Monthly Archives: October 2014

Login / logout when using Ajax against Domino

I tried to figure out how to correctly login and logout of Domino from an Ajax service that I call from a mobile app. Well, to be more specific I actually had login working fine – but logout just wouldn’t do it correctly….

The way I saw this was by issuing the following command on the Domino server console:

tell http show users

But now, let’s step a little back and let me explain what I do.

I have created an XPage (service.xsp) that is just the “glue” to bind the requests to a managed bean. It looks like this:

<?xml version="1.0" encoding="UTF-8"?>
<xp:view xmlns:xp="http://www.ibm.com/xsp/core" rendered="false" viewState="nostate">
<xp:this.afterRenderResponse><![CDATA[#{javascript:ServiceController.process()}]]></xp:this.afterRenderResponse>
</xp:view>

I have left out the short description for the programmer to see how to use it – but you should add it… The ServiceController is set up in the faces-config.xml file (as any other managed bean). Now, the “process()” method will find out if the request is a “GET” or “POST” method and handles the request accordingly. For logins I do a POST where I submit the username and password (and some other details about the device). From the bean I start an http connection with the url “/names,nsf?login” and then I add the cookie (DomAuthSessId or LtpaToken) to the response of the call to service.xsp.

This is the source code that does all this (some validation and error handling left out):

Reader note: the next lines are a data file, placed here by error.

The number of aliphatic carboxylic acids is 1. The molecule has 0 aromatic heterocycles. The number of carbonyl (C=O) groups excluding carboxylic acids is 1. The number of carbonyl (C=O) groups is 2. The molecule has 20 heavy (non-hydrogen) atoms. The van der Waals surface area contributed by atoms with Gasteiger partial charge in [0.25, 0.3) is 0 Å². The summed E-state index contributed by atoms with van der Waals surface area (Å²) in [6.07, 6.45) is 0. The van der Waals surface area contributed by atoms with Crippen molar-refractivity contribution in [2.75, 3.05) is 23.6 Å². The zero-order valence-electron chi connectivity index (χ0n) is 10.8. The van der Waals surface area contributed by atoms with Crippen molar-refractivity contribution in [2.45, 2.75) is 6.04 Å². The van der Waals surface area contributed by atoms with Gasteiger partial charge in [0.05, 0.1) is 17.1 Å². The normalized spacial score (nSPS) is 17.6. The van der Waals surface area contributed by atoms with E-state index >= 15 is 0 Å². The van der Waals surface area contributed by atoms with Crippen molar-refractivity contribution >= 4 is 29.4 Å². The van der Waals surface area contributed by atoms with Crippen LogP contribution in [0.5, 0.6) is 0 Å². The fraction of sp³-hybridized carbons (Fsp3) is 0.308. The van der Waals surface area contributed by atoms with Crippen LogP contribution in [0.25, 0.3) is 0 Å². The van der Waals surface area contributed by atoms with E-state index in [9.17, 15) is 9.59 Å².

String urlParameters = "username=" + userName + "&password=" + password;
String request = Util.getSiteRootUrl() + "/names.nsf?login";
URL url;
try {
   url = new URL(request);
   HttpURLConnection connection = (HttpURLConnection) url.openConnection();
   connection.setDoOutput(true);
   connection.setInstanceFollowRedirects(false);
   connection.setRequestMethod("POST");
   connection.setRequestProperty("Content-Type", "application/x-www-form-urlencoded");
   connection.setRequestProperty("charset", "utf-8");
   connection.setRequestProperty("Content-Length", "" + Integer.toString(urlParameters.getBytes().length));
   connection.setUseCaches(false);
   DataOutputStream wr = new DataOutputStream(connection.getOutputStream());
   wr.writeBytes(urlParameters);
   wr.flush();
   wr.close();
   BufferedReader in = new BufferedReader(new InputStreamReader(connection.getInputStream()));
   StringBuffer sb = new StringBuffer();
   String inputLine;
   while ((inputLine = in.readLine()) != null)
      sb.append(inputLine);
   in.close();
   HttpCookie authCookie = null;
   String cookieString = connection.getHeaderField("Set-Cookie");
   if (null != cookieString) {
      List<HttpCookie> cookies = HttpCookie.parse(cookieString);
      for (HttpCookie cookie : cookies) {
         if (AUTH_COOKIE.equalsIgnoreCase(cookie.getName()) || AUTH_COOKIE_MULTI.equalsIgnoreCase(cookie.getName())) {
            authCookie = cookie;
         }
      }
   }
   connection.disconnect();
   if (null == authCookie) {
      // Find reason code in reply from server:
     String reason = getInputValueFromHtml("reasonType", sb.toString());
      if ("".equals(reason)) {
         reason = "2";
      }
      debug("Not logged in. Reason: " + reason + ", " + getLoginFailReason(reason, userName));
      addErrorMessage(null, getLoginFailReason(reason, userName));